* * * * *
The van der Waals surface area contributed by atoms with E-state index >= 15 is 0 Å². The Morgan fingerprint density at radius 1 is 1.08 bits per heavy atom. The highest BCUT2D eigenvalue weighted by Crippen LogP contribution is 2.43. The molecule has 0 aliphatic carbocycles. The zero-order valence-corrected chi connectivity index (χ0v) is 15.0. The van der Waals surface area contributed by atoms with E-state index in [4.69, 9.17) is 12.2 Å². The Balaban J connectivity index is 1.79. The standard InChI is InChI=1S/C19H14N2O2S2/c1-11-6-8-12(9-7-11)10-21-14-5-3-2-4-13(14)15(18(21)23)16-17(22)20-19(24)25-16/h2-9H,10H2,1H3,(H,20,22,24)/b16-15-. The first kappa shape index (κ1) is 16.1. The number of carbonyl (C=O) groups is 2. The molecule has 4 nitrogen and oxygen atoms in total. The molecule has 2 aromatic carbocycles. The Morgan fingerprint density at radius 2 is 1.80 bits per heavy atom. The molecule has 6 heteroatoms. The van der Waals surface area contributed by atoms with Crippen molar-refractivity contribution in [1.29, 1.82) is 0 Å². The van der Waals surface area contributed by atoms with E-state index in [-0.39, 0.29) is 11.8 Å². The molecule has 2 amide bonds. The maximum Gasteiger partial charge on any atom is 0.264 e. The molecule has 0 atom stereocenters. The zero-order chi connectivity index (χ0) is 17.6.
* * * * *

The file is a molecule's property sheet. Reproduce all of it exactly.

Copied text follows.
The van der Waals surface area contributed by atoms with E-state index >= 15 is 0 Å². The Morgan fingerprint density at radius 1 is 1.08 bits per heavy atom. The highest BCUT2D eigenvalue weighted by Crippen LogP contribution is 2.43. The molecule has 0 aliphatic carbocycles. The zero-order valence-corrected chi connectivity index (χ0v) is 15.0. The van der Waals surface area contributed by atoms with E-state index in [4.69, 9.17) is 12.2 Å². The Balaban J connectivity index is 1.79. The standard InChI is InChI=1S/C19H14N2O2S2/c1-11-6-8-12(9-7-11)10-21-14-5-3-2-4-13(14)15(18(21)23)16-17(22)20-19(24)25-16/h2-9H,10H2,1H3,(H,20,22,24)/b16-15-. The first kappa shape index (κ1) is 16.1. The number of carbonyl (C=O) groups is 2. The molecule has 4 nitrogen and oxygen atoms in total. The molecule has 2 aromatic carbocycles. The Morgan fingerprint density at radius 2 is 1.80 bits per heavy atom. The molecule has 6 heteroatoms. The van der Waals surface area contributed by atoms with Crippen molar-refractivity contribution in [1.29, 1.82) is 0 Å². The van der Waals surface area contributed by atoms with E-state index in [-0.39, 0.29) is 11.8 Å². The molecule has 2 amide bonds. The maximum Gasteiger partial charge on any atom is 0.264 e. The molecule has 0 atom stereocenters. The zero-order chi connectivity index (χ0) is 17.6.